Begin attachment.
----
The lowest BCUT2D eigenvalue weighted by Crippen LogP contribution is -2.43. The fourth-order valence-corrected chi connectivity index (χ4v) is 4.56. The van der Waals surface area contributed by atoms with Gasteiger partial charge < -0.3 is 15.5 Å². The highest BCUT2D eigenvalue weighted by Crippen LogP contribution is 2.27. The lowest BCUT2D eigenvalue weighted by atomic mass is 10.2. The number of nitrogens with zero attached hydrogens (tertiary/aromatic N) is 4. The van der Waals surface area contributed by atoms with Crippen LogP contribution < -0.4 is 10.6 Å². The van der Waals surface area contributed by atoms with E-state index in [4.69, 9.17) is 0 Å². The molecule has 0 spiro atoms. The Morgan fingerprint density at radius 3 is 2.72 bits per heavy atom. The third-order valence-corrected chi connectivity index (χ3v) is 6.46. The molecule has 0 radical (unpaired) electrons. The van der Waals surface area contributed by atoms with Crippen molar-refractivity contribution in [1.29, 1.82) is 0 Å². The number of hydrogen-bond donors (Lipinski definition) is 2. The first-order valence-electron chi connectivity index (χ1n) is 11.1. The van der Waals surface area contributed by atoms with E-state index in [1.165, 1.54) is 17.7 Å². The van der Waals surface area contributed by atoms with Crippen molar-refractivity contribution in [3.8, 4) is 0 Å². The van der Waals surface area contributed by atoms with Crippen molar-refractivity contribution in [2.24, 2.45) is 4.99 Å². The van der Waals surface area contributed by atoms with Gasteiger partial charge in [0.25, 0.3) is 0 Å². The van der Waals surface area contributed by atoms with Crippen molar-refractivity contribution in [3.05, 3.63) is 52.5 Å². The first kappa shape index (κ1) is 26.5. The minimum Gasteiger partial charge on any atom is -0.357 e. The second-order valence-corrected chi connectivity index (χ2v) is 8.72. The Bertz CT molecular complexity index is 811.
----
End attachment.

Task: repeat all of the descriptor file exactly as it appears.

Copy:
The lowest BCUT2D eigenvalue weighted by Crippen LogP contribution is -2.43. The fourth-order valence-corrected chi connectivity index (χ4v) is 4.56. The van der Waals surface area contributed by atoms with Gasteiger partial charge < -0.3 is 15.5 Å². The highest BCUT2D eigenvalue weighted by Crippen LogP contribution is 2.27. The lowest BCUT2D eigenvalue weighted by atomic mass is 10.2. The number of nitrogens with zero attached hydrogens (tertiary/aromatic N) is 4. The van der Waals surface area contributed by atoms with Crippen LogP contribution < -0.4 is 10.6 Å². The van der Waals surface area contributed by atoms with E-state index in [4.69, 9.17) is 0 Å². The molecule has 0 spiro atoms. The Morgan fingerprint density at radius 3 is 2.72 bits per heavy atom. The third-order valence-corrected chi connectivity index (χ3v) is 6.46. The molecule has 0 radical (unpaired) electrons. The van der Waals surface area contributed by atoms with Crippen molar-refractivity contribution in [1.29, 1.82) is 0 Å². The number of hydrogen-bond donors (Lipinski definition) is 2. The first-order valence-electron chi connectivity index (χ1n) is 11.1. The van der Waals surface area contributed by atoms with E-state index in [1.165, 1.54) is 17.7 Å². The van der Waals surface area contributed by atoms with Crippen molar-refractivity contribution in [3.8, 4) is 0 Å². The van der Waals surface area contributed by atoms with Crippen molar-refractivity contribution in [2.24, 2.45) is 4.99 Å². The van der Waals surface area contributed by atoms with Gasteiger partial charge in [0.25, 0.3) is 0 Å². The van der Waals surface area contributed by atoms with Crippen molar-refractivity contribution in [3.05, 3.63) is 52.5 Å². The first kappa shape index (κ1) is 26.5. The minimum Gasteiger partial charge on any atom is -0.357 e. The second-order valence-corrected chi connectivity index (χ2v) is 8.72. The Bertz CT molecular complexity index is 811.